Women appear in the comic universe mostly as the girlfriends of superheroes or damsels in distress. And despite the fact that major comic companies such as DC and Marvel are getting better when it comes to featuring a broader spectrum of gender, race and body types, the female-to-male ratio of creators across the board still leaves much to be desired.
South African Danelle Malan is fashioning a space in South African comics for female creators. Malan is the co-author with her partner Ben Geldenhuys of Cottonstar, a weekly web comic. “Cottonstar is a love project,” Malan says, “literally, because I’m marrying my co-artist.”
Set in a post-apocalyptic, dystopian Southern Africa, the story follows the adventures of a young man named Renier, who accidentally got himself hired as a crew member aboard Cottonstar, a pirate ship captained by Domino Hartwick.
“I do the writing, colouring, background painting and editing, and I am what Ben and I jokingly refer to as the ‘PR machine’. Ben does line work and tones and we usually letter together.”
Born and raised in Cape Town, Malan studied painting at the Michaelis School of Fine Art. But even before her fine arts degree and Cottonstar, as a young girl she was drawing characters she’d seen in animated movies and television shows.
“One day my mother (bless her for always feeding my voracious appetite for books) gave me a copy of David Wenzel’s iconic graphic novel adaptation of The Hobbit. The beautiful, hand-painted illustrations were magic to me.”
That was the biggest turning point for Malan; from then onwards, her interest in comics and graphic novels only grew.
Cottonstar is part of the comics boom in South Africa, where several creators have begun to publish work with more diverse viewpoints and characters. The result is a larger mainstream presence of locally made comics in the country.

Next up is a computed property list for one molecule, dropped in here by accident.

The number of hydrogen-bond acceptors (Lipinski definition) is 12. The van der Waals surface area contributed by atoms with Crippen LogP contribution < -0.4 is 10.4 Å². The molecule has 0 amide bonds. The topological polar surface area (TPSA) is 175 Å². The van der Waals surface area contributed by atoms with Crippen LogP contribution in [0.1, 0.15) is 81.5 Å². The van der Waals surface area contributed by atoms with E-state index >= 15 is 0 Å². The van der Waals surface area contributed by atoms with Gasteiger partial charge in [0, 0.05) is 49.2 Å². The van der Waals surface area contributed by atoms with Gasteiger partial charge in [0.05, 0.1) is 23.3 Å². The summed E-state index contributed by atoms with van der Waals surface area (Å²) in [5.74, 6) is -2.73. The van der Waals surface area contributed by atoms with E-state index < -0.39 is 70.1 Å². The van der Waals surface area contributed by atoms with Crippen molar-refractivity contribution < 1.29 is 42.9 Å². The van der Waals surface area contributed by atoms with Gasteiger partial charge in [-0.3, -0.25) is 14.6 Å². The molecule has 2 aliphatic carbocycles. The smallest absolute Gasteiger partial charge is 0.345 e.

Currently in its fourth chapter online and third chapter in print (the next chapter will be available at Free Comic Book Day 2015), Cottonstar is both a paper and pixel success. Its circulation is growing on both platforms, but audience reception to Malan as a female creator remains sceptical at best, she says.
Creating art as a woman means that your work often gets viewed in a harsher, more judgmental light, Malan notes.
“I can’t pretend to speak for all female artists, especially not women of colour and others who have more challenges stacked against them. Being a white female artist, I still enjoy less discrimination than many other female artists in this country,” she adds.
“That being said, it can be an uphill battle for sure. People’s attitudes have been varied from neutral to patronising to downright malicious.”
Much of that she experienced online. The internet, she says, is often not a “female-friendly space”, with other uses taking full advantage of the anonymity.
“Standing up for yourself and calling out attitudes of discrimination leads to you being called a ‘feminazi’ and the ‘PC Police’ and various other insults I won’t mention here!”
But for all the insults and difficulty, Malan detects an upswing: “At the moment I see an explosion of high-quality, interesting, engaging comics by women, transgender and queer folks online.”
Squeers, a comic about two gay squirrels living in the oldest cultivated pear tree in the Cape Town Company’s Garden, is one such example created by Roberto Millan .
Published in LGBTI community newspaper The Pink Tongue, Squeers makes social commentary for an underrepresented community within the local comics culture but it is not afraid to combine humour and politics.
“There are a great many good people, of all genders, doing their best to combat sexism in comics, art and society at large,” says Malan.
“A big resounding ‘Yes’, there IS room for women to grow in comics! There are just a lot of bumps in the road that need navigating.”